On lithium-ion battery cells
andre.kesteloot at verizon.net
Sat Apr 2 19:47:42 CST 2005
From the LWCA reflctor, a mesg from Clint KA7OEI/CT
I don't claim to be an expert, but I have used them (rechargeable
Lithium-Ion, anyway) in several projects and in so-doing, I've done a
bit of research.
In a nutshell, here are some DOs and DONTs:
- DO always include some sort of overcurrent protection - a fuse, for
- DO NOT EVER allow them to run down below 1 volt. At this voltage,
some sort of irreversible chemical change occurs that makes recharging
them potentially hazardous (e.g. they blow up!)
- DO NOT EVER overcharge them. Most Li-Ion cells have a maximum charge
voltage of 4.2 volts (specified with a +-0.05 volt tolerance.) If you
go above this, they blow up!
- DO NOT charge them at too high current. Modern Li-Ion cells can be
charged at 1C to 3C (depending on the cell...) If, however, you have
run them down too low (below about 2.5 volts - this "threshold" varies
wildly depending on the particular cell chemistry - you'd need to check
with the manufacturer) you need to "trickle charge" them until they get
above that magic voltage - and then you can "quick charge" them.
- DO NOT float charge them. All of the manufacturers specify that the
charging should stop after a certain amount of time. Often this
specification is a bit vague, but they just want to keep you from
floating them for days at a time.
- DO NOT charge or discharge them at too high a temperature. This is
true of any battery/cell, actually.
Pretty much all Li-Ion packs that I have seen come with a circuit board
that does the following:
- Has a fuse to prevent against a short circuit. Often, this is one of
those "chemical fuses" (thermal type) that self-reset once the fault has
- Has a "soft fuse" to prevent against overcurrent. This "fuse"
(usually a MOSFET switch) will open if the current is too high and is
reset either on the load being completely removed, or upon (even brief)
application of a charge current.
- Has a "low voltage cutout" circuit. The MOSFET switch will open if
the voltage across the cell (or any cell - if this is a series battery
pack) drops below the critical voltage (usually between 2 and 3 volts
somewhere.) This switch is reset upon application of charge current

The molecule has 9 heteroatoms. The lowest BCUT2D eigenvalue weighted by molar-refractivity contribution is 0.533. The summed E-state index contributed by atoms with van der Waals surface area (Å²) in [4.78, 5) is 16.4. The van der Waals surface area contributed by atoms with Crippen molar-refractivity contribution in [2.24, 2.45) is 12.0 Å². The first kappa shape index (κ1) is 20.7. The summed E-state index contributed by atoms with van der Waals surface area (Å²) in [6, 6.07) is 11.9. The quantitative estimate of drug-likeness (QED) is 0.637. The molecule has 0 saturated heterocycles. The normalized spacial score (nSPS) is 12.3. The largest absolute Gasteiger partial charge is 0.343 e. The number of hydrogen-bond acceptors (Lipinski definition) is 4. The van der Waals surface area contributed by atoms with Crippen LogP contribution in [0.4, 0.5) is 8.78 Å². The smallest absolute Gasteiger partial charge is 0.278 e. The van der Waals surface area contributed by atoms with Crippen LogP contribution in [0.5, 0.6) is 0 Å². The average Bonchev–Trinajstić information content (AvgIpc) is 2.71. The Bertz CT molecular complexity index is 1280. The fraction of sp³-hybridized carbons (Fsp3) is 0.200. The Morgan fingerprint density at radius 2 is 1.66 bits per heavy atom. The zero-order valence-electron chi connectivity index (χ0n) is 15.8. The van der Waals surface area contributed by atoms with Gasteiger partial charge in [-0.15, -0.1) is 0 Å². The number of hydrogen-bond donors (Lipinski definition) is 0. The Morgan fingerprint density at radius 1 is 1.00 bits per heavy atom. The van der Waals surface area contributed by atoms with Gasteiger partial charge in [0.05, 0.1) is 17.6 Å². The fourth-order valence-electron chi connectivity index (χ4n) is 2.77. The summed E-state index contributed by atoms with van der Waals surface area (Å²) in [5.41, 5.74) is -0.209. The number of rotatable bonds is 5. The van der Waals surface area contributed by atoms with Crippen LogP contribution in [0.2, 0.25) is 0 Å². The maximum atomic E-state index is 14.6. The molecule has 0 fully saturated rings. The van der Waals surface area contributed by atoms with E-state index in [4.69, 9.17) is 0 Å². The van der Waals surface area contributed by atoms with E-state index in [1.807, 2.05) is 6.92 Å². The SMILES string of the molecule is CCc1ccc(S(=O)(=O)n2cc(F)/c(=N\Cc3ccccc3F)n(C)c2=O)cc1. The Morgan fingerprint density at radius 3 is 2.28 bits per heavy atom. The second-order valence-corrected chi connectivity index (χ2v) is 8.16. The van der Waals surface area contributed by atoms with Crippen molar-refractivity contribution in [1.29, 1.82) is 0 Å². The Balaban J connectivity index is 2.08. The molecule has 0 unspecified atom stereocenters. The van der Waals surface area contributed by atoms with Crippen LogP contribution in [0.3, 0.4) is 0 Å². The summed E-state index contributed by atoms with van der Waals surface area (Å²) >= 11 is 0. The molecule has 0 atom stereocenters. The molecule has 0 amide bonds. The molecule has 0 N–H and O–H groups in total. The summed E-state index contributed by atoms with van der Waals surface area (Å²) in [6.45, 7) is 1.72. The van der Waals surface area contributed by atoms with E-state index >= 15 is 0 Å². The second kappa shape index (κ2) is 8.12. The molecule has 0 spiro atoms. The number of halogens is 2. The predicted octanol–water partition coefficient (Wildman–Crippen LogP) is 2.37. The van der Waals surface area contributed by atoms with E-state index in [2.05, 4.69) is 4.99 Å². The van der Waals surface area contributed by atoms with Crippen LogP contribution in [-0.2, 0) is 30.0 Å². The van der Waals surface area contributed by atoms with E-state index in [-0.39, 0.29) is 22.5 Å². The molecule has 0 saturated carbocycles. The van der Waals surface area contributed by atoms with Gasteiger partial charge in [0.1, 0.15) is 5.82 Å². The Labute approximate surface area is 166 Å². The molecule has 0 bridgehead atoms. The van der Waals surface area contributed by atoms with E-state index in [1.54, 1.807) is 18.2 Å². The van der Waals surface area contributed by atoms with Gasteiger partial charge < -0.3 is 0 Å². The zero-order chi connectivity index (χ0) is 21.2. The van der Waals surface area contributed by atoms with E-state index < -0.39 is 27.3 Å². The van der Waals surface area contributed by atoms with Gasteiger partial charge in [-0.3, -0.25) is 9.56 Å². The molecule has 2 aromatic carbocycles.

once the "reset threshold" voltage has been crossed.
- A "charge prevention" circuit if the cell (or any cell) has too low a
voltage. This is to prevent charging a cell that has had the
irreversible chemistry change.
- An overcharge prevention circuit. This same "charge prevention"
circuit for too low a voltage can also kick in at too high a cell voltage.
While all batteries/packs that I have seen have the first three of these
things (fuse, overcurrent, undervoltage) some do NOT have the latter two.
For charging my Li-Ion packs, I have a precisely set constant-voltage
current-limited supply and simply charge the pack for 12 hours: Nothing
Just for yuks, I decided to see just what would happen were I to
purposely overcharge a Li-Ion cell. To do this, I'd connected a 5.0
volt regulated supply directly to a fully-charged cell (one that wasn't
working too well, anyway) and stood back. (This was done in a protected
area...) After an hour or two, it went "bang" as the pressure vent
abruptly gave way and the cell spewed a caustic goo.
I've read about "counterfeit" Li-Ion batteries for cell phones that are
reported to explode: Apparently, these batteries don't have the
protection circuits and the explosions are a result of cell rupture in a
confined space, usually due to overcharging. (Exactly what is happening
seems to be made purposely vague in the articles, but that's what I
gather is happening...)
I've used Li-Ion cells with my FT-817 for quite a while as shown here:
and I have retrofitted one of my old FT-530 battery packs such that I
now have a 3+ amp/hour Li-Ion pack for it, too.
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